BLOG 476
June 22, 2020



Each week Robert L. Wise, Ph.D., explores the Middle Eastern situation, ranging from Egypt through Jordan, Syria, Lebanon, Israel and the surrounding area. Wise first traveled to Israel and the neighboring countries in 1968. Two of his sons taught in Jordan and Lebanon universities. Wise presents an objective view of the behind the scenes situation in these countries.

Netanyahu On Trial

The corruption trial of Prime Minister Benjamin Netanyahu is on the back burner, yet it continues to loom large in Israeli politics. It is still the subject of regular media leaks, driving a persistent din of confrontations between the prime minister and prominent journalists, and affecting Netanyahu’s political calculations at nearly every turn. It is also the subject of the most significant and popular conspiracy theory in Israeli public life, one pushed by the prime minister himself.

The theory goes something like this: Netanyahu committed no wrong but is being hounded by police investigators and prosecutors, including an attorney general and police commissioner he appointed, with a leftist media egging it all on with the single overriding goal of ousting him from power and bringing the left, or at least some weak-kneed right-winger who will do the left’s bidding, to power.

It’s a ham-fisted claim, and few Israelis who don’t identify with Netanyahu’s politics take it seriously. Too many distinct individuals and organizations must all fall in with the conspiracy to make it work. One might convincingly claim that a single prosecutor in a prominent case could become enamored with their own power. Or even that a string of investigators might be driven to coordinated unethical behavior by a problematic organizational culture in the police. Or, too, that leftist leanings in the judiciary might stack the deck against a right-wing prime minister.

True or not, such claims are at least plausible. Cops, prosecutors and judges are only human, after all.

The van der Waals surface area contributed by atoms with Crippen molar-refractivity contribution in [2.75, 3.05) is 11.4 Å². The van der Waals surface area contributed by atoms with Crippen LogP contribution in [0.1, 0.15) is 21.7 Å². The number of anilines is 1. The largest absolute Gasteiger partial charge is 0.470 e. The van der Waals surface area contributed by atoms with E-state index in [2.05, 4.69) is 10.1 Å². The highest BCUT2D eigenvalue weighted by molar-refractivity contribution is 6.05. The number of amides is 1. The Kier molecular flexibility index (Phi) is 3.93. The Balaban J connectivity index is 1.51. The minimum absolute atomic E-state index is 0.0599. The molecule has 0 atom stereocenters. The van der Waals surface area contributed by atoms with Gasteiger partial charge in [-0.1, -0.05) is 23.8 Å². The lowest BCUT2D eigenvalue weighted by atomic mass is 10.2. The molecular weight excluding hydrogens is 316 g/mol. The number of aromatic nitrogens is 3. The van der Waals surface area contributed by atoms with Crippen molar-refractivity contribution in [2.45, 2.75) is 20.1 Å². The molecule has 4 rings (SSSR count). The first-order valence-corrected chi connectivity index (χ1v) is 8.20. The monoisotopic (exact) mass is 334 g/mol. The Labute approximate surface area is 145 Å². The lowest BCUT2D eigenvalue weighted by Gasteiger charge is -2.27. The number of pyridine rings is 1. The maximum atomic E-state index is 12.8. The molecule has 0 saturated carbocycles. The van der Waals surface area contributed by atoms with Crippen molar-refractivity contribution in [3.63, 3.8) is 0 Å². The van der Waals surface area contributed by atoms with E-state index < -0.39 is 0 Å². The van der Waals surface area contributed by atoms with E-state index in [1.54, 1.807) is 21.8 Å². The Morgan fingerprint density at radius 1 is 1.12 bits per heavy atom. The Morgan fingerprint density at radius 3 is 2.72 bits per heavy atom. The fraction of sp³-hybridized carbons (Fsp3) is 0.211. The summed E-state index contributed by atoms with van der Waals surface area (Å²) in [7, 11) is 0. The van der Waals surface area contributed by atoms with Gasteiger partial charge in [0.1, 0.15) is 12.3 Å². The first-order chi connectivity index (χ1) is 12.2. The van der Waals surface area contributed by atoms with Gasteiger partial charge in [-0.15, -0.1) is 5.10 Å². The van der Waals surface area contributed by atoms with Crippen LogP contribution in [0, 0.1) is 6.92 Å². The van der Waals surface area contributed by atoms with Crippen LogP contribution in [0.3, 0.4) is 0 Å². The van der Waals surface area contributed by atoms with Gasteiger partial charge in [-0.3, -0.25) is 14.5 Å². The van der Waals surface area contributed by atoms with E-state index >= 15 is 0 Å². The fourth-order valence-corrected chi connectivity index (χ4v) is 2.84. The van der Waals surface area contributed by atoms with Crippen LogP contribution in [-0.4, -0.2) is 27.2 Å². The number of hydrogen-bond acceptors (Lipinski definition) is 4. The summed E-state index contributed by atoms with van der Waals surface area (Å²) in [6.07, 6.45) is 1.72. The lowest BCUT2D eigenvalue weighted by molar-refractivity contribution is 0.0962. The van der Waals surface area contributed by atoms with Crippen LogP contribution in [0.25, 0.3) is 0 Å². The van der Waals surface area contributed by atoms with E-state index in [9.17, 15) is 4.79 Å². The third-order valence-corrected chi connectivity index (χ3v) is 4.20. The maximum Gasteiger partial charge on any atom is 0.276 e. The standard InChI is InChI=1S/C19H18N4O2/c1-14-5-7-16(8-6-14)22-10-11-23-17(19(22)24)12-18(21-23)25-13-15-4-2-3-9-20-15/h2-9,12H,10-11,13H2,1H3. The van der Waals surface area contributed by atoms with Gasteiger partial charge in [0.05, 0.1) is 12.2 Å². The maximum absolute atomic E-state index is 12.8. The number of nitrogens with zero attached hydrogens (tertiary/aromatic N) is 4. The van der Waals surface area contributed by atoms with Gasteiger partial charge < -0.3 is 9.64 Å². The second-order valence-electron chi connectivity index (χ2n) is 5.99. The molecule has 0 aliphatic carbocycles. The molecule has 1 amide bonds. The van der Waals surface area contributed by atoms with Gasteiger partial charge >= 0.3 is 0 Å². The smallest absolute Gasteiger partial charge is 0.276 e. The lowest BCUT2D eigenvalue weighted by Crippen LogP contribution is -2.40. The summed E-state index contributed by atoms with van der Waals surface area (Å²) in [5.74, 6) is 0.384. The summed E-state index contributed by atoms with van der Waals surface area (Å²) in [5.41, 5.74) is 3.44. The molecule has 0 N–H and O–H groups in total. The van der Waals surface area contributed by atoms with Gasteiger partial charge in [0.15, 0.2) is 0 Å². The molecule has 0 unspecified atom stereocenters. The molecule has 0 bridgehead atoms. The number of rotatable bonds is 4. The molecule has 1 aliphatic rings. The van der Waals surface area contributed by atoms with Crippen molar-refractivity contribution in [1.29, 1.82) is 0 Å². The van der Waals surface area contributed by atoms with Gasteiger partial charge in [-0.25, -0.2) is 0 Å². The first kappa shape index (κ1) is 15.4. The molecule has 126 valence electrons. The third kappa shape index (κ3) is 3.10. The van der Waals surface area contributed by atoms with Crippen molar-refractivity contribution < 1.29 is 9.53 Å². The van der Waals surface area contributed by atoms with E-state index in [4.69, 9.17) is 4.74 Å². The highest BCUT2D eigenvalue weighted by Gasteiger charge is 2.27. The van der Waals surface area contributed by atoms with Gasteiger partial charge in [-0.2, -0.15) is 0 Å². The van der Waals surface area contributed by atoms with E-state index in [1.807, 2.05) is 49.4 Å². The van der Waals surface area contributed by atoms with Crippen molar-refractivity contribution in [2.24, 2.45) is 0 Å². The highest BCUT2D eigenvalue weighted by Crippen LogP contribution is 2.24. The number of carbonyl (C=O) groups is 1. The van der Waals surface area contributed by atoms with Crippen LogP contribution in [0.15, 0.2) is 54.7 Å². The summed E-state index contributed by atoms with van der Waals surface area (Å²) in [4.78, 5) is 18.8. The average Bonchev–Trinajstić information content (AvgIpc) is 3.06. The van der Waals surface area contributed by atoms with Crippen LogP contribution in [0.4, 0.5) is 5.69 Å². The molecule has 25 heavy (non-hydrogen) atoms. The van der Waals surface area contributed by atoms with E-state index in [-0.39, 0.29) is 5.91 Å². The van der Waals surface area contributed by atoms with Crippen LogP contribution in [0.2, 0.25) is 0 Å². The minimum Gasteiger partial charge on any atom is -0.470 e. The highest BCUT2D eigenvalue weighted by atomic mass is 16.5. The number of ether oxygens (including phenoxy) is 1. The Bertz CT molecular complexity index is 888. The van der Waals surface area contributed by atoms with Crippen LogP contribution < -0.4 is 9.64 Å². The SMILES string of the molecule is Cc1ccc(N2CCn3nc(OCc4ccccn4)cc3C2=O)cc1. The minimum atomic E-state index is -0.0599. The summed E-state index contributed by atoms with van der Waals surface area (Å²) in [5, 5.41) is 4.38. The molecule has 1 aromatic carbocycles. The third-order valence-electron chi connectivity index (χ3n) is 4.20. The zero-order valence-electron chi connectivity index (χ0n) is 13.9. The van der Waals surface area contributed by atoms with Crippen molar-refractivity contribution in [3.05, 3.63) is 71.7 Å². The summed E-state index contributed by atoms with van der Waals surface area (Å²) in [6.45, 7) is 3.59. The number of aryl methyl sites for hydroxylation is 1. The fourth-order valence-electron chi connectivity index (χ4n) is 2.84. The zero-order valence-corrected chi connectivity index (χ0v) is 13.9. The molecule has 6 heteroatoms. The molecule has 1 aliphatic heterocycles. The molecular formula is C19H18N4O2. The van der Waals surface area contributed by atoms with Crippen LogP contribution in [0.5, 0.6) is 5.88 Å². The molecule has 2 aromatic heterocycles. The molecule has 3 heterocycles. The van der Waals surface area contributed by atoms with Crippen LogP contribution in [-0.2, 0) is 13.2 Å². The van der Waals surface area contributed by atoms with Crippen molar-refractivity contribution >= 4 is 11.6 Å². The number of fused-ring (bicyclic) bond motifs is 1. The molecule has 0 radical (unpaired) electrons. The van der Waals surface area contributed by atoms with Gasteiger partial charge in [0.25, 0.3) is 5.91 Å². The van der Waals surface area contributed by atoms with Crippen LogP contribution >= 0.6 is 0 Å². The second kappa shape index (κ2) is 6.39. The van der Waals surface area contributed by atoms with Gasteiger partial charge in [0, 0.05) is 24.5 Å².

But Netanyahu’s claim is larger. “Citizens of Israel,” he declared in a televised broadcast shortly before the opening of his corruption trial on May 24, “what is on trial today is an effort to stymie the will of the people — an attempt to bring down both me and the right-wing camp…. Elements in the police and the prosecution joined forces with the leftist media — I call them the ‘anyone but Bibi’ gang — to manufacture baseless and absurd cases against me. The goal is to bring down a strong prime minister from the right and thus keep the right out of power for many years. “

It’s in the details that the scale of this claim becomes clear. Netanyahu is arguing that former police commissioner Roni Alsheich, a religious, conservative former deputy head of the Shin Bet appointed to head the police by Netanyahu himself — and last month called a “criminal” in his own right by the prime minister — pushed police investigators to pursue the prime minister despite knowing there was no case. The police investigators all cooperated, with none leaking any misgivings to the press from that famously leak-prone organization.

State prosecutors then took up the cause, all, again, falling in line with the conspiracy; then-state attorney Shai Nitzan, known to favor a harsher line on corruption cases, including Netanyahu’s, then managed by some mysterious power to coerce Attorney General Avichai Mandelblit, another religious conservative who once served as a top Netanyahu aide and was his choice for attorney general, to turn on his boss and pursue a prosecution of the prime minister he knows to be unfair.

Several judges, attorneys and state’s witnesses all played parts in the vast conspiracy — with everyone at every step knowing full well that it was all a lie meant to bring down an innocent man, but none ever breathing a word of it, even anonymously, to the media.

Netanyahu’s conspiracy theory encompasses too many unlikely conspirators and alleges a distinctly un-Israeli capacity for silence on the part of too many actors to be taken as a serious argument about the facts of the case.

So, the trial and the arguments continue. Stay tuned.

Harper-Collins Publishers
Col. Art Shaw & Robert L. Wise

You can find 82 DAYS ON OKINAWA at your local book store or on Amazon.

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Filed under Elections, Israel, The Middle East

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